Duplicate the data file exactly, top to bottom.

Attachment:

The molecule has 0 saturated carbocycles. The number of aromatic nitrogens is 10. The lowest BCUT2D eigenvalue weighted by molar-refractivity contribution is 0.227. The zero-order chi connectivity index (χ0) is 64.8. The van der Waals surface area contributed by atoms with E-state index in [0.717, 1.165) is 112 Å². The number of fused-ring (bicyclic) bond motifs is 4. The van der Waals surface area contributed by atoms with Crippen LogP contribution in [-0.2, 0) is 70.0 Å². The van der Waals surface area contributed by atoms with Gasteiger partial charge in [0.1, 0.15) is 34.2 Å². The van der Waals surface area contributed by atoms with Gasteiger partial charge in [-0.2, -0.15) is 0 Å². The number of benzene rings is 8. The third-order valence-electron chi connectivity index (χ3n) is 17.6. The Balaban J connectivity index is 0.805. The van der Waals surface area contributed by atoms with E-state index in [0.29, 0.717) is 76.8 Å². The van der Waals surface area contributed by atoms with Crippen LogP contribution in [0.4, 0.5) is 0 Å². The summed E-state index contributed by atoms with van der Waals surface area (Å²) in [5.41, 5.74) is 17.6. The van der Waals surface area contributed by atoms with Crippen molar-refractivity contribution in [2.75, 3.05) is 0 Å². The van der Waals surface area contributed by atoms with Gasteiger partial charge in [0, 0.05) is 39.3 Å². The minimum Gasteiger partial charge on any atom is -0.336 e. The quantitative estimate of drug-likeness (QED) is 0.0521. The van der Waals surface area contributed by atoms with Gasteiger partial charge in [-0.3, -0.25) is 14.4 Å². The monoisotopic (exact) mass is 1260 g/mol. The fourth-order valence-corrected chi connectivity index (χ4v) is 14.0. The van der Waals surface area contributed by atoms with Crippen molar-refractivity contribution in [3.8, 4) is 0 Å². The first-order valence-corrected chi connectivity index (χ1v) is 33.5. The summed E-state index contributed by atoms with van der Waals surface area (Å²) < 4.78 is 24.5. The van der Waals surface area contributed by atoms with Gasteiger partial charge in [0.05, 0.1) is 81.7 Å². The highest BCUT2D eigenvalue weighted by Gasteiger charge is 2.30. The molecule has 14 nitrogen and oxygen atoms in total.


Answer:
The molecule has 0 saturated carbocycles. The number of aromatic nitrogens is 10. The lowest BCUT2D eigenvalue weighted by molar-refractivity contribution is 0.227. The zero-order chi connectivity index (χ0) is 64.8. The van der Waals surface area contributed by atoms with E-state index in [0.717, 1.165) is 112 Å². The number of fused-ring (bicyclic) bond motifs is 4. The van der Waals surface area contributed by atoms with Crippen LogP contribution in [-0.2, 0) is 70.0 Å². The van der Waals surface area contributed by atoms with Gasteiger partial charge in [0.1, 0.15) is 34.2 Å². The van der Waals surface area contributed by atoms with Gasteiger partial charge in [-0.2, -0.15) is 0 Å². The number of benzene rings is 8. The third-order valence-electron chi connectivity index (χ3n) is 17.6. The Balaban J connectivity index is 0.805. The van der Waals surface area contributed by atoms with E-state index in [0.29, 0.717) is 76.8 Å². The van der Waals surface area contributed by atoms with Crippen LogP contribution in [0.4, 0.5) is 0 Å². The summed E-state index contributed by atoms with van der Waals surface area (Å²) in [5.41, 5.74) is 17.6. The van der Waals surface area contributed by atoms with Crippen molar-refractivity contribution in [2.75, 3.05) is 0 Å². The van der Waals surface area contributed by atoms with Gasteiger partial charge in [0, 0.05) is 39.3 Å². The minimum Gasteiger partial charge on any atom is -0.336 e. The quantitative estimate of drug-likeness (QED) is 0.0521. The van der Waals surface area contributed by atoms with Gasteiger partial charge in [-0.3, -0.25) is 14.4 Å². The monoisotopic (exact) mass is 1260 g/mol. The fourth-order valence-corrected chi connectivity index (χ4v) is 14.0. The van der Waals surface area contributed by atoms with Crippen molar-refractivity contribution in [3.8, 4) is 0 Å². The first-order valence-corrected chi connectivity index (χ1v) is 33.5. The summed E-state index contributed by atoms with van der Waals surface area (Å²) < 4.78 is 24.5. The van der Waals surface area contributed by atoms with Gasteiger partial charge in [0.05, 0.1) is 81.7 Å². The highest BCUT2D eigenvalue weighted by Gasteiger charge is 2.30. The molecule has 14 nitrogen and oxygen atoms in total.